Another possibility is that individuals worried about the additional risk of visiting a testing site. A third possibility is fear and stigma – people may worry that if they are positive, they would be stigmatised and shunned by their neighbours.
We do not know why the demand for testing is so low in this population.
Hampering epidemic management
But the fact of it being so low is itself a marker of serious impediments towards better epidemic management. Several studies point out that there is low trust in government healthcare in India. One manifestation of the historical neglect of health might be that at this critical juncture, individuals may be choosing not to interact with the government for epidemic management. From the long-lasting impacts of the infamous Tuskegee experiment in the US to instances of vaccine hesitancy even before CoVID-19, lack of trust in public health institutions is often the largest barrier for successful public health interventions.
Addressing these barriers is difficult, but not insurmountable. In mid-September, the Indian Council for Medical Research issued new guidelines, allowing self-testing without a doctor’s prescription. Given the reluctance to test, those who choose to self-test must have strong reasons to do so–and such “self-selection” mechanisms may increase the efficacy of testing or select risk-averse individuals, who are less likely to get infected.
Similarly, stressing that a survey is being conducted in order to promote testing may lead to different types of testing behavior. In another differently designed, smaller pilot in Kharar with intense communication, over half of the individuals chose to test–but the fraction who agreed to be surveyed in the first place was smaller. The statistical and epidemiological implications of these different testing regimes have yet to be rigorously evaluated and we just don’t know what they imply for our understanding of Covid-19 and its management.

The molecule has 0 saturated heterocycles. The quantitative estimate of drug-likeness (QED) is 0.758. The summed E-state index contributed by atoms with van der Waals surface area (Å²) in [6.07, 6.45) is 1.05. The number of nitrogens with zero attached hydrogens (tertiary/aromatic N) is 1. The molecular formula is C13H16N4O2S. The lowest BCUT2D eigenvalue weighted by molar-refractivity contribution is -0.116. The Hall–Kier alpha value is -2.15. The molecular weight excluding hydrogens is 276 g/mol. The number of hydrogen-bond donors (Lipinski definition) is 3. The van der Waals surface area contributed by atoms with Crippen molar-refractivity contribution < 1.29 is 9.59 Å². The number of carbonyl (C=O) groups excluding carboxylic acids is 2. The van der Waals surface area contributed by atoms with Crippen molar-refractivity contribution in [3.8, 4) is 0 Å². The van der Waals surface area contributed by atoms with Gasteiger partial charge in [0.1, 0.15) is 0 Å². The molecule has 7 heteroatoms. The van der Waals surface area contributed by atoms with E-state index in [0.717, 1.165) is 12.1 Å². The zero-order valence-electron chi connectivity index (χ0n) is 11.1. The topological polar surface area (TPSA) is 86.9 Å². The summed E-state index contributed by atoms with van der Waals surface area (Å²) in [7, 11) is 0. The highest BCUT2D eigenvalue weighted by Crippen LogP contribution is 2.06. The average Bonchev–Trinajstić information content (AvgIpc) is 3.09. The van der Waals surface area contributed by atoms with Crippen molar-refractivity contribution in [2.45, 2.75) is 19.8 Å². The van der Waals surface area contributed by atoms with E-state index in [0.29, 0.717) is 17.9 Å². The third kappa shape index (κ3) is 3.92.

What is clear, nevertheless, is that while the growth of cases has slowed in recent weeks, it may rise again soon, as festivals and weather facilitate infections. Addressing the issue of testing hesitancy should thus be an urgent priority, both for the management of Covid-19 and for understanding any data emerging from India.
Yamini Aiyar is the President and Chief Executive and Partha Mukhopadhyay is a Senior Fellow at the Center for Policy Research, New Delhi.
Neelanjan Sircar is an Assistant Professor at Ashoka University and Jishnu Das is a professor at Georgetown University. Both are and Senior Visiting Fellows at the Center for Policy Research.